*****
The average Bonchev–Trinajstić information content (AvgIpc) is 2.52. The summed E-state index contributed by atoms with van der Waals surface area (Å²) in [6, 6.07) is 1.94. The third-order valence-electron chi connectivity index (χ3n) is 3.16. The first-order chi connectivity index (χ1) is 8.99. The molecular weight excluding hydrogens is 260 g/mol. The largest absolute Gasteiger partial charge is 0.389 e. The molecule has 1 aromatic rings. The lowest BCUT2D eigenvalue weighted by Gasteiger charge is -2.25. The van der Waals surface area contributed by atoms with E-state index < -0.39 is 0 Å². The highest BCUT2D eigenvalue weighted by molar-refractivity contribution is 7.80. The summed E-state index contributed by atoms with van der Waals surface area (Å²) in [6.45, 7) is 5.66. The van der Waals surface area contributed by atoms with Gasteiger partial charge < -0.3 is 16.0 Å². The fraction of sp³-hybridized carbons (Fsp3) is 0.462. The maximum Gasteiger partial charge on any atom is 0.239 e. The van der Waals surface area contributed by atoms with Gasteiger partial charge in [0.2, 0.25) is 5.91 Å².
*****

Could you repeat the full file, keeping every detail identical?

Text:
The average Bonchev–Trinajstić information content (AvgIpc) is 2.52. The summed E-state index contributed by atoms with van der Waals surface area (Å²) in [6, 6.07) is 1.94. The third-order valence-electron chi connectivity index (χ3n) is 3.16. The first-order chi connectivity index (χ1) is 8.99. The molecular weight excluding hydrogens is 260 g/mol. The largest absolute Gasteiger partial charge is 0.389 e. The molecule has 1 aromatic rings. The lowest BCUT2D eigenvalue weighted by Gasteiger charge is -2.25. The van der Waals surface area contributed by atoms with E-state index < -0.39 is 0 Å². The highest BCUT2D eigenvalue weighted by molar-refractivity contribution is 7.80. The summed E-state index contributed by atoms with van der Waals surface area (Å²) in [6.45, 7) is 5.66. The van der Waals surface area contributed by atoms with Gasteiger partial charge < -0.3 is 16.0 Å². The fraction of sp³-hybridized carbons (Fsp3) is 0.462. The maximum Gasteiger partial charge on any atom is 0.239 e. The van der Waals surface area contributed by atoms with Gasteiger partial charge in [0.2, 0.25) is 5.91 Å².